The Great Murray River: The Real Tragedy of the Commons

The horizon stretches out before me, flat but for a few clusters of trees. The baked soil makes the horizon dance beneath the hot sun.

It is an arid environment and yet, before my feet spreads out an artificial wetland, complete with ibis, herons, egrets, plovers and ducks. Some of these wetland plots are void of all life, but for the rice shoots, due to air cannons sporadically setting off to scare all other life away.

Around the region, it is not uncommon to find aging signs tied to posts and trees along the roads, warning anyone who cares to listen that without water, we have no farms. I cannot help but feel that I am witnessing a real example of the tragedy of the commons. No story of cowboys feeding stock on a shared land required for, in Australia, we have real farmers on one real waterway.

Some readers will remember that, under the chapter “Nothing is Wasted” in The Human Island, I discussed the heated response to the Murray Darling Plan in agricultural communities across the waterway. Memories of that time flooded back as I stand over this man-made wetland.

What happens up-stream plays a roll on what happens down-stream. In effect, these farmers are evaporating away wealth stripped away from periodic wetlands and farming communities from the Riverland all the way down to the Lower Lakes solely to grow a subtropical crop on the arid inland of New South Wales. They could do this due simply to the rule; first come, first served.

I have been privileged to have travelled and to work alongside the most of the length of the great River Murray. I have been involved in air quality concerns resulting from the dry Lower Lakes blowing acidic dust around the struggling communities. I have worked alongside individuals measuring pollution due to industrial, residential and agricultural run-off as well as from the icon house boats that drift along the river system. My previous research focused on the productivity of the floodplains to fringing mallee lands while my current work places me in the Murrumbidgee region, further up-stream.

Even more personally, my father was born in Murray Bridge.

More than many Aussies, I have been lucky not to just know the Murray, but to follow the river from the Great Dividing Range all the way to the ocean mouth and to have studied alongside it and appreciate the rich biota at every bend.

Standing over the evaporating pool, after years of appreciation of the hardship at the tail-end, I could not help but shake my head. States and individuals prove that they are not capable of managing the river system properly as independent entities across the river. Gluttonous behaviour follows an inappropriate selfishness wherever the resource first finds itself. Rice fields in the arid inland are iconic to this fact.

We are likely to experience climatic conditions we simply cannot adequately predict to any great certainty simply because they are not what we knew of the Holocene as we push the climate deeper into the Anthropocene. We, along the Murray, may know a wetter future, with the biggest impact being from inundation of housing on the floodplains. More likely, the Australian “boom and bust” cycle will become more prominent and we will need to plan conservatively in how we utilise common resources. Even in the wetter years, we may not be able to excuse rice and cotton crops with any ethical conviction.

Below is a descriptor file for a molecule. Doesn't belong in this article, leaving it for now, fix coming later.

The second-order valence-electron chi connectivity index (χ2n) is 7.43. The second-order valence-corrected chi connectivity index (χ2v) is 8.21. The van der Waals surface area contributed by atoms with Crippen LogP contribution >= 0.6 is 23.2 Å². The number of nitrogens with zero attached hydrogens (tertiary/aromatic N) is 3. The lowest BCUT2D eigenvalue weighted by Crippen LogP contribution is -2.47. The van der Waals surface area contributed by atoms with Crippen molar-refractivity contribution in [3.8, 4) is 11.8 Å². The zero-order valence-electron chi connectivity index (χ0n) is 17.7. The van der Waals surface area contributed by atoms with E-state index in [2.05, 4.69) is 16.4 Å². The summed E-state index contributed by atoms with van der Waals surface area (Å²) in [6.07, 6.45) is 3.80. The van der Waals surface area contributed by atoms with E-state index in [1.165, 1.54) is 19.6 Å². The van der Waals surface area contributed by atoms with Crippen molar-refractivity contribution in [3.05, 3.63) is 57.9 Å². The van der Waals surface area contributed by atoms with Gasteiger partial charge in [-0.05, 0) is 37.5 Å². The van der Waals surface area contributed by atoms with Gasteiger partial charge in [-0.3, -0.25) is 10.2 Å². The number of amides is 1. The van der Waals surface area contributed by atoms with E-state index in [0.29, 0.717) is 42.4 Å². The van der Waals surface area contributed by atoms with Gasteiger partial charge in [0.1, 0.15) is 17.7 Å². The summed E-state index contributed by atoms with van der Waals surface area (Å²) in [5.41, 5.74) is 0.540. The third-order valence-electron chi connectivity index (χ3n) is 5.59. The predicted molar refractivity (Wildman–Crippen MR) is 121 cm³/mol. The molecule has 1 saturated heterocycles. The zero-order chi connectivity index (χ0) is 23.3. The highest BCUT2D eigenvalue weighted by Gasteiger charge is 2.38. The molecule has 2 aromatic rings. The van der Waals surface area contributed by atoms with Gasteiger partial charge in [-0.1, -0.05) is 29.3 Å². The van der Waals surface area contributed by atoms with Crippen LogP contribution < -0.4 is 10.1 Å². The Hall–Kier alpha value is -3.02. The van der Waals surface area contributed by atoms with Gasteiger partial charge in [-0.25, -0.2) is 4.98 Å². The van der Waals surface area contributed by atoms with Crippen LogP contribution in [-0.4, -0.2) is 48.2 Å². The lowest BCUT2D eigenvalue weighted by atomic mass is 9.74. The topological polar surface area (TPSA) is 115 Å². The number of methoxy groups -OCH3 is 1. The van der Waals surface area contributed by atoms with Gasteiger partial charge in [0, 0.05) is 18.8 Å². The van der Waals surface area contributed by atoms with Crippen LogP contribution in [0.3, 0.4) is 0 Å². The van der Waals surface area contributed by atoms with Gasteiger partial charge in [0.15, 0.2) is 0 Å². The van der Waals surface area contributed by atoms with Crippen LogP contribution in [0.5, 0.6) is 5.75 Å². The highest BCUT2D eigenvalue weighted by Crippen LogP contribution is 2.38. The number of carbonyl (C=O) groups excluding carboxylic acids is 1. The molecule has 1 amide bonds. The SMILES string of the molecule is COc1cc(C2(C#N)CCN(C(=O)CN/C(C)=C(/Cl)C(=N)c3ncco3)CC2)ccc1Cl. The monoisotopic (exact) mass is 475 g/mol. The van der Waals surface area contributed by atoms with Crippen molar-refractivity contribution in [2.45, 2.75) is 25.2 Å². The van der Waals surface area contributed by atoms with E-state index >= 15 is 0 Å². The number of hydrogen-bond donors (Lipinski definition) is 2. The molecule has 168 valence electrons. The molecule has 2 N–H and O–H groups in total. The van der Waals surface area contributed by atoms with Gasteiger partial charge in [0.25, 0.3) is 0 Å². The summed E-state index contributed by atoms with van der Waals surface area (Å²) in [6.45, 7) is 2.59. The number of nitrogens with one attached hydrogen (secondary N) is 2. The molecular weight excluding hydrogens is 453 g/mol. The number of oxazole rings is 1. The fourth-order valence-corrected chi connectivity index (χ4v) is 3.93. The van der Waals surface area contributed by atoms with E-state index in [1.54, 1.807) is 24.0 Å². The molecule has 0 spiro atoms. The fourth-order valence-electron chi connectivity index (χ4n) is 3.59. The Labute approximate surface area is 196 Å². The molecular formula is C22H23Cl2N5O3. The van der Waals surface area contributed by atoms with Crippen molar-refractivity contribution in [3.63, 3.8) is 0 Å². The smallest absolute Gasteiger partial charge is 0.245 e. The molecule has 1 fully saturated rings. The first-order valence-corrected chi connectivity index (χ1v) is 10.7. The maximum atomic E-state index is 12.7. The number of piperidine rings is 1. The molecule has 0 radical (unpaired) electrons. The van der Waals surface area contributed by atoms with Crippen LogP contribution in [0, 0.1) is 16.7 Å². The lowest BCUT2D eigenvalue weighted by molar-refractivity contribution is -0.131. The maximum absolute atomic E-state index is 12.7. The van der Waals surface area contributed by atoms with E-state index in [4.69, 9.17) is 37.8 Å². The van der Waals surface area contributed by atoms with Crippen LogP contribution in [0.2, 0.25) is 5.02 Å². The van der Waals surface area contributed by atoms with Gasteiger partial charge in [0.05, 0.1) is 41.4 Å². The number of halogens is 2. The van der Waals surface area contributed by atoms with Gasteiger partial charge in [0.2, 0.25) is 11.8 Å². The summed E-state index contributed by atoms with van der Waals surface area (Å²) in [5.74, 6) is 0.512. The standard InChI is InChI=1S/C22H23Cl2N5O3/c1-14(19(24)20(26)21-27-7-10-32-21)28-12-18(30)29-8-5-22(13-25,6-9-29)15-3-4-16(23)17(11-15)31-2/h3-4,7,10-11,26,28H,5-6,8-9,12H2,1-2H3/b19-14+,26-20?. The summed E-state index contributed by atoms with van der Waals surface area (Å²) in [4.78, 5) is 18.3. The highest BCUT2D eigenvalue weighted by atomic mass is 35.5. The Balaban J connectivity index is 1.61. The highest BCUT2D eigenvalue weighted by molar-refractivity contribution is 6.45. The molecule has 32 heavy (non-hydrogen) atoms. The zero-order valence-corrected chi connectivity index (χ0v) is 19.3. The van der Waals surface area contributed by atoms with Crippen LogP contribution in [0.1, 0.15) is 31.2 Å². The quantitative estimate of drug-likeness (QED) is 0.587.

Productivity and, more importantly, what we hope to achieve from productivity – prosperity – will need to result from management of vital resources holistically and not based on border boundaries. Moreover, we need to increasingly maximise our return from limited resources and, in the case of our only major river system, this must mean agricultural practices demanding high water efficiency. The strong pull of water conservation down-stream needs to work against the flow and reach the users up-stream. A lot of progress has been made in South Australia to improve water efficiency that could make a difference up-stream.

The first that comes to mind is covering channels to limit evaporation. Another; no crops that require the creation of a wetland. Apart from the ridiculous amount of water loss, the activity creates methane – a further driver taking us away from the stability that favoured our move from hunter-gathers to a point where you are now reading my musings via electrons on computers, tablets and even mobile phones.

I have no sympathy when I read the pleading call on the posters around this region. I have been lucky enough to see what farmers can do when they do not have much water to work with. These people are innovative not solely because of governmental regulations, but more so because other individuals – such as those behind the creation of the “No water, No farms” posters – whom have long taken large quantities of water to produce rice and cotton; water enough so as the Lower Lakes have at times no longer been lakes at all, but instead barren dust pools.

It has been the actions up-stream that have affected the lives and prosperity of communities and ecosystems down-stream. “No water” has been seriously contemplated along the tail-end of this common resource long before the slogan was planted all over the lucky up-stream region.

This river system illustrates a small real world tragedy of the commons. If this one little system cannot be managed properly, how can our global atmosphere?

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